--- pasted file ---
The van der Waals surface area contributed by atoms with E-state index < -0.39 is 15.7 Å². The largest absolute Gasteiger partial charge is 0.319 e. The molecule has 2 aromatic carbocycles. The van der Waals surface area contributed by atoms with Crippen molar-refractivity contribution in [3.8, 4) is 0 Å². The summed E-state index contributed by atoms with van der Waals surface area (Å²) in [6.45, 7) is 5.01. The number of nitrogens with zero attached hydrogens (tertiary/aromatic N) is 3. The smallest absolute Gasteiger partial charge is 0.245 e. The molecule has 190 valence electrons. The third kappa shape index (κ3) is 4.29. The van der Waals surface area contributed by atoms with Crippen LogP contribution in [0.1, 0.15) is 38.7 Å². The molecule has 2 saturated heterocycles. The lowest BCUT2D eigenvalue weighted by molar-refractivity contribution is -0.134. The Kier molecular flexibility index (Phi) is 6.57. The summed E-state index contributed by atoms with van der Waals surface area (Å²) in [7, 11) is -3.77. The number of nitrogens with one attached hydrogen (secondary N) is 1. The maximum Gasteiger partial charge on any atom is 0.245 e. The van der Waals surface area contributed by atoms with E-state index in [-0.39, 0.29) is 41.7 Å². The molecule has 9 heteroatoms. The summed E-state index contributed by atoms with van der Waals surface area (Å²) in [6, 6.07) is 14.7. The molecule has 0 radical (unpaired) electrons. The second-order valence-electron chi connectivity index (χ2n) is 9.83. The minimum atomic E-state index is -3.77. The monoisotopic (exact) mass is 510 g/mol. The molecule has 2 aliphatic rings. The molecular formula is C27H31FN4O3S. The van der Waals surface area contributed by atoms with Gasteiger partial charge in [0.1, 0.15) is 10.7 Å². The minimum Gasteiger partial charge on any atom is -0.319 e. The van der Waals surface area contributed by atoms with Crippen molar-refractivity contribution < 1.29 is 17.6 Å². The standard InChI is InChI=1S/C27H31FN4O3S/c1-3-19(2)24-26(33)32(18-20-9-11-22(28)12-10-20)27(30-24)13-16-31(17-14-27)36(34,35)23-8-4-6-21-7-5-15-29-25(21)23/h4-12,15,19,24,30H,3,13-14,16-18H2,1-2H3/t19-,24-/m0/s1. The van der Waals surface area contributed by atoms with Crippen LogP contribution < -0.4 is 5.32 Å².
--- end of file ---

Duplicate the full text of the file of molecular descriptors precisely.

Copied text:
The van der Waals surface area contributed by atoms with E-state index < -0.39 is 15.7 Å². The largest absolute Gasteiger partial charge is 0.319 e. The molecule has 2 aromatic carbocycles. The van der Waals surface area contributed by atoms with Crippen molar-refractivity contribution in [3.8, 4) is 0 Å². The summed E-state index contributed by atoms with van der Waals surface area (Å²) in [6.45, 7) is 5.01. The number of nitrogens with zero attached hydrogens (tertiary/aromatic N) is 3. The smallest absolute Gasteiger partial charge is 0.245 e. The molecule has 190 valence electrons. The third kappa shape index (κ3) is 4.29. The van der Waals surface area contributed by atoms with Crippen LogP contribution in [0.1, 0.15) is 38.7 Å². The molecule has 2 saturated heterocycles. The lowest BCUT2D eigenvalue weighted by molar-refractivity contribution is -0.134. The Kier molecular flexibility index (Phi) is 6.57. The summed E-state index contributed by atoms with van der Waals surface area (Å²) in [7, 11) is -3.77. The number of nitrogens with one attached hydrogen (secondary N) is 1. The maximum Gasteiger partial charge on any atom is 0.245 e. The van der Waals surface area contributed by atoms with E-state index in [-0.39, 0.29) is 41.7 Å². The molecule has 9 heteroatoms. The summed E-state index contributed by atoms with van der Waals surface area (Å²) in [6, 6.07) is 14.7. The molecule has 0 radical (unpaired) electrons. The second-order valence-electron chi connectivity index (χ2n) is 9.83. The minimum atomic E-state index is -3.77. The monoisotopic (exact) mass is 510 g/mol. The molecule has 2 aliphatic rings. The molecular formula is C27H31FN4O3S. The van der Waals surface area contributed by atoms with Gasteiger partial charge in [0.1, 0.15) is 10.7 Å². The minimum Gasteiger partial charge on any atom is -0.319 e. The van der Waals surface area contributed by atoms with Crippen molar-refractivity contribution < 1.29 is 17.6 Å². The standard InChI is InChI=1S/C27H31FN4O3S/c1-3-19(2)24-26(33)32(18-20-9-11-22(28)12-10-20)27(30-24)13-16-31(17-14-27)36(34,35)23-8-4-6-21-7-5-15-29-25(21)23/h4-12,15,19,24,30H,3,13-14,16-18H2,1-2H3/t19-,24-/m0/s1. The van der Waals surface area contributed by atoms with Crippen LogP contribution < -0.4 is 5.32 Å².